For most of his adult life, Tiger Woods has held the national media in the palm of his hand. He has dictated when he’ll talk, who he’ll talk to, and what he’ll discuss. Alongside Michael Jordan, it’s well known that Woods micromanages his image more than any athlete or celebrity in history.
That control, of course, vanished in November with Woods’ countless infidelity scandals. And frankly, that control was always something of an illusion anyway. You can’t really control what people will think of you, and the more you strain to do so, the more people will resist.
We live in era of media manipulation. People know when you’re putting on a show now. They know the celebrity they see doing a fluff interview with Letterman isn’t really that way behind closed doors. They know there’s plenty behind the façade, and assume some of it is unpleasant. I know I do.
You would think Woods, throughout this ordeal, would have learned that. But it’s pretty clear, given the rules for his press conference on Friday, that he’s trying harder than ever to spin his image. I mean, seriously: Why do you hold a press conference, invite reporters, but tell them in advance you won’t answer any questions? Why are they there then? Why not just release a written or video statement?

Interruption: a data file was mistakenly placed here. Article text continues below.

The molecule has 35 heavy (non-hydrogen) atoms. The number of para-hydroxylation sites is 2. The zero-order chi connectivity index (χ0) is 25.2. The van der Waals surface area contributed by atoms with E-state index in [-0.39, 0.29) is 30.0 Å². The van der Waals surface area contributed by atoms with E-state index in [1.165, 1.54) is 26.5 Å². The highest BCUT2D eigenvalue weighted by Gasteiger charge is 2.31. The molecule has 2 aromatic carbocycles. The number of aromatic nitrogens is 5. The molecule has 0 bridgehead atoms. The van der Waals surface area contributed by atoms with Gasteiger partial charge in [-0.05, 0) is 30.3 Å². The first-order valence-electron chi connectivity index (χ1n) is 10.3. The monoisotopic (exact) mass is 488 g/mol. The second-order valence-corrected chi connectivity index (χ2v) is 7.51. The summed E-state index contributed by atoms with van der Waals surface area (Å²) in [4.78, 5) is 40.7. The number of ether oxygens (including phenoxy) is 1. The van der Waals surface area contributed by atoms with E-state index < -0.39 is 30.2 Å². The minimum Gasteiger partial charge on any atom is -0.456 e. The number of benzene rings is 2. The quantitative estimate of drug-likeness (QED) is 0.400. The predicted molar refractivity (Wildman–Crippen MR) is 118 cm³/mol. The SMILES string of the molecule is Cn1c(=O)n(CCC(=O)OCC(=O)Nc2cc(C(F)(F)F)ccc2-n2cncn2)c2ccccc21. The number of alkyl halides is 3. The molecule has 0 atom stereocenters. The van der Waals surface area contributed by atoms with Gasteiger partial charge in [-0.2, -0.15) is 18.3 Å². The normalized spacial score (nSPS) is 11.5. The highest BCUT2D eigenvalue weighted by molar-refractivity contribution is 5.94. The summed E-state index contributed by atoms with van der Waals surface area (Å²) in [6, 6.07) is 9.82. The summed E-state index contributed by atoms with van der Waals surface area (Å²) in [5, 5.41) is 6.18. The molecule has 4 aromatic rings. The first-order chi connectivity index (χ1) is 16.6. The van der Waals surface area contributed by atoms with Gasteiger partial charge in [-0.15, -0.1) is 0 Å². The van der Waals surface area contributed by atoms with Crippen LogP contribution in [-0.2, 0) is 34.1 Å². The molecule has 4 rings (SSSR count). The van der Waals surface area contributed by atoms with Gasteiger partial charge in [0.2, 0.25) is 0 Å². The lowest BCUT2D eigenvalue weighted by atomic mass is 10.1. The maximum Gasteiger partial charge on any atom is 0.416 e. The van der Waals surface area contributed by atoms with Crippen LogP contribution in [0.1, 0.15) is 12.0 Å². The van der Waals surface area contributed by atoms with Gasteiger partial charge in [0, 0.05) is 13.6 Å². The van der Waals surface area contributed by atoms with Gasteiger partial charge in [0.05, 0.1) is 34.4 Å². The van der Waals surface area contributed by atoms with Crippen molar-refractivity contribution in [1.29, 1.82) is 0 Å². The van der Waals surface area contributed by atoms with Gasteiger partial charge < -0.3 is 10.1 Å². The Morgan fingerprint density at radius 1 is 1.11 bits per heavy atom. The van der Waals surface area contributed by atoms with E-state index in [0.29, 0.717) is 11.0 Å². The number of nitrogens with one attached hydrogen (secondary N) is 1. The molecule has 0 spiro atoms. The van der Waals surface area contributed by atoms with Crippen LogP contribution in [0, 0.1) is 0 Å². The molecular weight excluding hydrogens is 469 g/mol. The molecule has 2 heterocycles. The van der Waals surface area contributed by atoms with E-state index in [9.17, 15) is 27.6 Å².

Well, there’s a very good reason why, at least in Woods’ head. By inviting the media to attend his presser, but hushing them up, it’s clear that Woods is trying to reassert his dominance over the media that has turned against him. It’s also clear that, by apologizing (something he doesn’t really need to do), Woods likely intends to make this his final statement on his personal life.
If Woods decides to take Friday to announce his return to golf (and this whole thing is pointless if he doesn’t do that), you can bet that he will return to golf intent on controlling the media the same way he did before all this hit the fan. If he plays in the Masters, he’ll likely only answer questions about golf (as he did before), and happily ignore anything outside of that scope. Certain media figures will be all too happy to assist him in the whitewashing, given what Woods means to golf’s ratings and profitability.
It’s Woods right to try and do this, of course. He owes you and me no detailed explanation of what he did. But part of the reason Woods got into this mess was because he was someone who always believed the laws of public scrutiny never applied to him.
Remember, this is a guy who grew up with his father publicly declaring, “The world will be a better place to live in by virtue of his existence and his presence. I acknowledge only a small part in that I know that I was personally selected by God himself to nurture this young man and bring him to the point where he can make a contribution to humanity.